Putting its money where its mouth is, in March the City of New York required its own buildings to dramatically cut energy usage and upgrade designs to the latest version of LEED.
Pushing the Envelope from Public to Private
As Urban Green Policy Director Laurie Kerr explained during an event covering the new laws, NYC action shows more than just its own commitment—it also helps the industry gain experience in low-energy projects and trains the private sector to execute them, a big step toward spreading this expertise well beyond municipal buildings.
The new laws are serious business. As Kerr puts it, it’s the equivalent of “taking the upcoming code’s energy use requirement—more stringent than anything so far—and cutting it in half.” Panelists noted that it remains to be seen if we currently have the local talent to do this, or if we’ll need to import expertise from Europe. (At least a Brexit silver lining is that continental consultants will probably be more affordable for a while.)
Margaret Castillo (NYC Department of Design & Construction) was clear on DDC’s role: since they control billions of dollars’ worth of NYC projects, they are in the driver’s seat going forward. She’s optimistic about the city’s ability to reach these ambitious requirements, as DDC recently performed a pilot studyto see how much they could reduce energy in an office buliding, with great results. She’s already looking forward to leading the way, while sharing information to help the rest of the industry learn from city government experience.
Falling Into Step on Energy Efficiency
With big government already mobilized, how can private design firms prepare for projects that will require compliance with the new law? The closest analogy may be the original LEED requirement law, passed in 2005. Julie Nelson (BKSK Architects) remembers how her firm helped early compliance at that time (read more from Nelson on our blog). Help from peers, including firms outside NYC, were key to anticipating challenges. “Buildings are complicated, and we may not have the internal expertise to predict all the unforeseen consequences,” says Nelson. It’s also necessary to involve the construction community early, she adds: “we can draw anything we like, but they have to be built right and in a non-adversarial manner.”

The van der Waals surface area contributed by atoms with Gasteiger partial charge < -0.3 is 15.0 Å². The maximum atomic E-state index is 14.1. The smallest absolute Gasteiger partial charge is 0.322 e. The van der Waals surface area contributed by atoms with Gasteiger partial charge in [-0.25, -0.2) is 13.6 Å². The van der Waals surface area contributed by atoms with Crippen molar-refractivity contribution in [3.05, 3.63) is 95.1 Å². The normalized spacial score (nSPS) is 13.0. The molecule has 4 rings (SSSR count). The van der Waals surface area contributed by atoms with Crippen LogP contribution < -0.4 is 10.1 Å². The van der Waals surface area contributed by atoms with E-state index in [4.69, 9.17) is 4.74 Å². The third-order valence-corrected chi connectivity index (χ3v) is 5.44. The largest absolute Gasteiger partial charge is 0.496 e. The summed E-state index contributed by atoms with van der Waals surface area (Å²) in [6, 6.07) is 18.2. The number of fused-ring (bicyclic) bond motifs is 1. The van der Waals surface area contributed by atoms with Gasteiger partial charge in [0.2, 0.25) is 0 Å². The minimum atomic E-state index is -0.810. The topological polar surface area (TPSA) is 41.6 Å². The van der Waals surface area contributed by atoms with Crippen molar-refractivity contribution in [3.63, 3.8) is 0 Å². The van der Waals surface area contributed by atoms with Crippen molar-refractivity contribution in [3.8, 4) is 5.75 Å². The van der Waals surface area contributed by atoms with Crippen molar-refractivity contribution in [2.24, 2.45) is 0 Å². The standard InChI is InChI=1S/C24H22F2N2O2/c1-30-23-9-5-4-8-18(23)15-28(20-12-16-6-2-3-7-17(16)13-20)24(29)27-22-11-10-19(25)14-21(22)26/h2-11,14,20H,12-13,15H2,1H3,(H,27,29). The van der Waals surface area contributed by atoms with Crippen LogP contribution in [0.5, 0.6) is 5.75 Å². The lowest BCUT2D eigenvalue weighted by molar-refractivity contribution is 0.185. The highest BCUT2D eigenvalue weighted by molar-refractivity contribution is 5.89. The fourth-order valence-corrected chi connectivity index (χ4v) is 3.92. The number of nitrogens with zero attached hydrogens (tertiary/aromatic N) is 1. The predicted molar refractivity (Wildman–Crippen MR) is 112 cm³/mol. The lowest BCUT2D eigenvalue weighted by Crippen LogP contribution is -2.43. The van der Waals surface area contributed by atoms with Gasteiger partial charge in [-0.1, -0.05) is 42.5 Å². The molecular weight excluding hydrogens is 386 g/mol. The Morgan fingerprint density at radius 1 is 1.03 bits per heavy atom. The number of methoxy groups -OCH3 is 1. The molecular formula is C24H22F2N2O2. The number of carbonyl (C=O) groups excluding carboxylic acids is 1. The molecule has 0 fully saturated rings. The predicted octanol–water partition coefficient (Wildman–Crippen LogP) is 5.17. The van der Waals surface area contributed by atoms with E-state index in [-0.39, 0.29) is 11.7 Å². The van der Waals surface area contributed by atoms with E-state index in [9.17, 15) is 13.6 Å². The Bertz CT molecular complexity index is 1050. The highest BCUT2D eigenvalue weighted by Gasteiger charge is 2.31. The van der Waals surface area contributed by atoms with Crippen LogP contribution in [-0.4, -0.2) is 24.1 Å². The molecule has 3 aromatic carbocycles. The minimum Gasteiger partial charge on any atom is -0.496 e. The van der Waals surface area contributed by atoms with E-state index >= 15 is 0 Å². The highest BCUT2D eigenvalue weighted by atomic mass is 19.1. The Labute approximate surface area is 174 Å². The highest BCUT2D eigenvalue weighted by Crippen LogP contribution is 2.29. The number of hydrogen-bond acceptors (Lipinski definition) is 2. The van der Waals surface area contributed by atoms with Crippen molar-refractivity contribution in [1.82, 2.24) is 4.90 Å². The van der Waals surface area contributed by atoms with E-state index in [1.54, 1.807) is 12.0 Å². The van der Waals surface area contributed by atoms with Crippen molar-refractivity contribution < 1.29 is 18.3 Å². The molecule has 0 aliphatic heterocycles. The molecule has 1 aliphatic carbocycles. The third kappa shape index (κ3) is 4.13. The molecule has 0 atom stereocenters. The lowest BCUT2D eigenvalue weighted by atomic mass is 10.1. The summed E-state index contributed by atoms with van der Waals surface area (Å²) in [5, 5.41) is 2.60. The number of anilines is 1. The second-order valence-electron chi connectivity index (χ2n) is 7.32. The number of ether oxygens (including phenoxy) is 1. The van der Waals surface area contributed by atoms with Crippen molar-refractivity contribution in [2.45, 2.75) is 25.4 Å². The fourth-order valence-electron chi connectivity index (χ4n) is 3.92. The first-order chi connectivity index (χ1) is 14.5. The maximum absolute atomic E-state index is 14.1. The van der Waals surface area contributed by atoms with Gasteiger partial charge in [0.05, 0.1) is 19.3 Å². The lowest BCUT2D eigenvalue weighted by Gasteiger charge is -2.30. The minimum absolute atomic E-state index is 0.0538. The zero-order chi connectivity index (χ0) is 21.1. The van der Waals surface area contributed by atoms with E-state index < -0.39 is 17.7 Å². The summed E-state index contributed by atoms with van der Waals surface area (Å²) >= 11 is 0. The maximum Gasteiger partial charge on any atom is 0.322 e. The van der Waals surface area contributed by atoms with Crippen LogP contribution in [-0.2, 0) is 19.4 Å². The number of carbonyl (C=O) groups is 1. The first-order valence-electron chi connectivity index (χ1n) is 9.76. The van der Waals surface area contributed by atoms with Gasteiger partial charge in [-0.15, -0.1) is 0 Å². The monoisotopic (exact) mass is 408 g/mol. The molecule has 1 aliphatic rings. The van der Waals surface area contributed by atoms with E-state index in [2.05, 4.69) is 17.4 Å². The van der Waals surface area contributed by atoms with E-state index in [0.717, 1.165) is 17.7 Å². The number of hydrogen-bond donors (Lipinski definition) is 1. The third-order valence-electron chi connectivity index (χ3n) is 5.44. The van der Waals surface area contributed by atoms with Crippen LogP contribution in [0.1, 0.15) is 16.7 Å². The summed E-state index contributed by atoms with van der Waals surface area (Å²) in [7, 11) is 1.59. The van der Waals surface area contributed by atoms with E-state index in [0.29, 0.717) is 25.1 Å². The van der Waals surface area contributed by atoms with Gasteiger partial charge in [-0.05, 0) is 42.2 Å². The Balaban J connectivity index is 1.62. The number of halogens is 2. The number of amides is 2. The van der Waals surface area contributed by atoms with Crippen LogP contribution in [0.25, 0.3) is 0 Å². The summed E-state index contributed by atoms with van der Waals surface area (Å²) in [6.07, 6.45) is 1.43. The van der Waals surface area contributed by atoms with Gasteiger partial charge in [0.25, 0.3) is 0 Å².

Setting the Benchmark for a ‘New Normal’
How difficult will the new standard be to achieve? Ian Graham (Vidaris) says the first (and maybe hardest) part of the work has been done already: setting the bar. He sees many projects where owners direct designers to “just meet the code—do the minimum necessary,” and this new standard “will make many things beyond debate.” He mentioned low lighting power densities (0.5W/sf at least) and VRV systems as potential ingredients of the ‘new normal.’ But, after some initial gains, progress may be harder: “We will have to leapfrog technologies to get that last 5-10 percent. 50 percent reduction is not a trivial goal; we’re not moving the needle, we’re obliterating the needle.”
Costs Will Fall as We Learn
One of the first questions from the audience was what this means for construction costs. Kerr was blunt: “The first projects may not be cost effective [in terms of energy savings paybacks]. But as the industry gains experience, very rapidly the delta comes down until we are building these buildings at very close to no increased cost.” It reminds me of the development of new pharmaceuticals; making the first pill of a new drug is expensive, after that, practically free (thanks to The West Wing for elucidating this so expressively). Low-energy buildings may not have quite as quick a cost reduction curve, but they will probably get there too.